The retired officer told investigators he received a call from someone identifying himself as Dorner who told him he "should have done a better job of protecting his daughter," according to a federal arrest warrant affidavit.
Investigators traced the call to Vancouver, Washington, but based on the timing of other sightings, they don't believe Dorner was in Vancouver at the time, the affidavit states.
Days later, early Thursday morning, Dorner allegedly opened fire on two LAPD police officers, wounding one, in the suburban city of Corona.
Roughly 20 minutes later, Dorner allegedly fired on two officers in the nearby city of Riverside, killing Crain and wounding another.
Since then, the LAPD has provided security and surveillance details for more than 50 police officers and their families -- many of whom were named in the manifesto.
Additionally, the LAPD is no longer releasing the police chief's schedule to the public or the media.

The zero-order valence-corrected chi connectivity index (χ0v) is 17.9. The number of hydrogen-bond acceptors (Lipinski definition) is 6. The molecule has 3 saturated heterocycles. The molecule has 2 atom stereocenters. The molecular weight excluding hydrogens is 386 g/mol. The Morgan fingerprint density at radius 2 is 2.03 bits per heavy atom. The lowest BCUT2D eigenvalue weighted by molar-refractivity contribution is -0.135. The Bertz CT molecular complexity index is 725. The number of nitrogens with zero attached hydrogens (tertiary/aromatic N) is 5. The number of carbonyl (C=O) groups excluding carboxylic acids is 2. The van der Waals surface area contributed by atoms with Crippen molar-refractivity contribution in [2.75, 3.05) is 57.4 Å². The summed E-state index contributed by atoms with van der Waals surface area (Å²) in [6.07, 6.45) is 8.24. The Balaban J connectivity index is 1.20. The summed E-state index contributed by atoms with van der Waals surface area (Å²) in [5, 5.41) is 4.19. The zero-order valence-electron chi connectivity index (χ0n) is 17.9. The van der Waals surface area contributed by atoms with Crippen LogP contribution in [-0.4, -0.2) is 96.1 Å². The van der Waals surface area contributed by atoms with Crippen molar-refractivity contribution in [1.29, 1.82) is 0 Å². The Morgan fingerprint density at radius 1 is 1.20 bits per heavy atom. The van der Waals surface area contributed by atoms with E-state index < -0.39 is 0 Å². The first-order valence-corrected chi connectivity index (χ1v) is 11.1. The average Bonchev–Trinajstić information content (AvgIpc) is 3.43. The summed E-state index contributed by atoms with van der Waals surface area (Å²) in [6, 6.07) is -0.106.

'Ghosts' of the LAPD's past
It was Dorner's allegations of racism at the LAPD that led Beck over the weekend to reopen the investigation into his claims.
Beck said he was not doing it to "appease a murderer" but out of concern that Dorner's allegations will resurrect a painful part of the department's history.
For years, the LAPD was dogged by complaints of racism and corruption. In 1965 and 1992, the city was rocked by racial riots that were sparked, in part, by claims of police racism and brutality.
"I hear the same things you hear: The ghosts of the past of the Los Angeles Police Department," Beck said Sunday. "I hear that people think maybe there is something to what he says, and I want to put that to rest."
Despite numerous reviews of Dorner's case, he said it has "never been reviewed by me."
"If there is anything new, we will deal with it, and we will deal with it in a public way," Beck said.